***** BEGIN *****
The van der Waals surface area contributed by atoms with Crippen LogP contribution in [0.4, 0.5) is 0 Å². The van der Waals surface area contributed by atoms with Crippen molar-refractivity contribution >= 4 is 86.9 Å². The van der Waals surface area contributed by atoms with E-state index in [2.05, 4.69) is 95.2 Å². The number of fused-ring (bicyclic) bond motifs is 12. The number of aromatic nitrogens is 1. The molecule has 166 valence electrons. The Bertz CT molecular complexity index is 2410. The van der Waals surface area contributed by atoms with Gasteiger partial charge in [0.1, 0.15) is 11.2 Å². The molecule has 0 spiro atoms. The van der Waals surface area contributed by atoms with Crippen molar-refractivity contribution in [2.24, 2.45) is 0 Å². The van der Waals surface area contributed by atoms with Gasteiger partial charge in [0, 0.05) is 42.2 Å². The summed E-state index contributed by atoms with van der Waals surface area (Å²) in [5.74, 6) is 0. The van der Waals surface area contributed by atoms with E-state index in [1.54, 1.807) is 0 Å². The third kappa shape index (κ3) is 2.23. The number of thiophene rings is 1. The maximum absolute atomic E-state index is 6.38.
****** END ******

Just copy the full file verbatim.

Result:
The van der Waals surface area contributed by atoms with Crippen LogP contribution in [0.4, 0.5) is 0 Å². The van der Waals surface area contributed by atoms with Crippen molar-refractivity contribution >= 4 is 86.9 Å². The van der Waals surface area contributed by atoms with E-state index in [2.05, 4.69) is 95.2 Å². The number of fused-ring (bicyclic) bond motifs is 12. The number of aromatic nitrogens is 1. The molecule has 166 valence electrons. The Bertz CT molecular complexity index is 2410. The van der Waals surface area contributed by atoms with Gasteiger partial charge in [0.1, 0.15) is 11.2 Å². The molecule has 0 spiro atoms. The van der Waals surface area contributed by atoms with Crippen molar-refractivity contribution in [2.24, 2.45) is 0 Å². The van der Waals surface area contributed by atoms with Gasteiger partial charge in [0, 0.05) is 42.2 Å². The summed E-state index contributed by atoms with van der Waals surface area (Å²) in [5.74, 6) is 0. The van der Waals surface area contributed by atoms with E-state index in [1.54, 1.807) is 0 Å². The third kappa shape index (κ3) is 2.23. The number of thiophene rings is 1. The maximum absolute atomic E-state index is 6.38.